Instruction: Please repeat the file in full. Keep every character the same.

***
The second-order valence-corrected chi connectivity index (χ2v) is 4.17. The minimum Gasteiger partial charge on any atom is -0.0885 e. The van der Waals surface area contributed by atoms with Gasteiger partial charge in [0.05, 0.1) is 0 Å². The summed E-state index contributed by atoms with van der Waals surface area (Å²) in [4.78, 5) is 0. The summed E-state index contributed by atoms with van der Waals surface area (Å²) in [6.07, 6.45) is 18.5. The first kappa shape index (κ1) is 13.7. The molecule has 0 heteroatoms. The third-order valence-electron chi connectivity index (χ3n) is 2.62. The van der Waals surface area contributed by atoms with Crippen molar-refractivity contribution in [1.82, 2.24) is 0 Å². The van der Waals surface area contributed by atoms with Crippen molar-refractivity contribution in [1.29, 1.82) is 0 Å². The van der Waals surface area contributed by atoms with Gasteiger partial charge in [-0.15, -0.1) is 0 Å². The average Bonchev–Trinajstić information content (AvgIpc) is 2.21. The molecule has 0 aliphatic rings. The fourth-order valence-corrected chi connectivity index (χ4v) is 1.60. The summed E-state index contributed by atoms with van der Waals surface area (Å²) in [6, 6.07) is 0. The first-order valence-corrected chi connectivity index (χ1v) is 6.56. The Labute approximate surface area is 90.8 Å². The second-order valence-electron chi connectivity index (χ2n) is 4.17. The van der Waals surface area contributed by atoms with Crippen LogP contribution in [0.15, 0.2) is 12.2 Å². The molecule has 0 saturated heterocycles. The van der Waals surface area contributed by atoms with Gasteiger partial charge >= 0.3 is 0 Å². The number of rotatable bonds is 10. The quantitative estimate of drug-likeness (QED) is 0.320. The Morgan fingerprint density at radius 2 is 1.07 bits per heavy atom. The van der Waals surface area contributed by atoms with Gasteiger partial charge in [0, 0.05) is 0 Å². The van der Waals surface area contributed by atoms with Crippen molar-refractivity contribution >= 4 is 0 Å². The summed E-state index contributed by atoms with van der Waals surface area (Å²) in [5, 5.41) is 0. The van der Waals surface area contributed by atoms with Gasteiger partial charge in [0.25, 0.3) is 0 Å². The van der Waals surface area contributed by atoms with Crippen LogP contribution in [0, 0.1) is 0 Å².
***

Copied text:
The second-order valence-corrected chi connectivity index (χ2v) is 4.17. The minimum Gasteiger partial charge on any atom is -0.0885 e. The van der Waals surface area contributed by atoms with Gasteiger partial charge in [0.05, 0.1) is 0 Å². The summed E-state index contributed by atoms with van der Waals surface area (Å²) in [4.78, 5) is 0. The summed E-state index contributed by atoms with van der Waals surface area (Å²) in [6.07, 6.45) is 18.5. The first kappa shape index (κ1) is 13.7. The molecule has 0 heteroatoms. The third-order valence-electron chi connectivity index (χ3n) is 2.62. The van der Waals surface area contributed by atoms with Crippen molar-refractivity contribution in [1.82, 2.24) is 0 Å². The van der Waals surface area contributed by atoms with Crippen molar-refractivity contribution in [1.29, 1.82) is 0 Å². The van der Waals surface area contributed by atoms with Gasteiger partial charge in [-0.15, -0.1) is 0 Å². The average Bonchev–Trinajstić information content (AvgIpc) is 2.21. The molecule has 0 aliphatic rings. The fourth-order valence-corrected chi connectivity index (χ4v) is 1.60. The summed E-state index contributed by atoms with van der Waals surface area (Å²) in [6, 6.07) is 0. The first-order valence-corrected chi connectivity index (χ1v) is 6.56. The Labute approximate surface area is 90.8 Å². The second-order valence-electron chi connectivity index (χ2n) is 4.17. The van der Waals surface area contributed by atoms with Crippen LogP contribution in [0.15, 0.2) is 12.2 Å². The molecule has 0 saturated heterocycles. The van der Waals surface area contributed by atoms with Gasteiger partial charge >= 0.3 is 0 Å². The number of rotatable bonds is 10. The quantitative estimate of drug-likeness (QED) is 0.320. The Morgan fingerprint density at radius 2 is 1.07 bits per heavy atom. The van der Waals surface area contributed by atoms with Gasteiger partial charge in [0, 0.05) is 0 Å². The van der Waals surface area contributed by atoms with Crippen molar-refractivity contribution >= 4 is 0 Å². The summed E-state index contributed by atoms with van der Waals surface area (Å²) in [5, 5.41) is 0. The van der Waals surface area contributed by atoms with Gasteiger partial charge in [0.25, 0.3) is 0 Å². The van der Waals surface area contributed by atoms with Crippen LogP contribution in [0, 0.1) is 0 Å².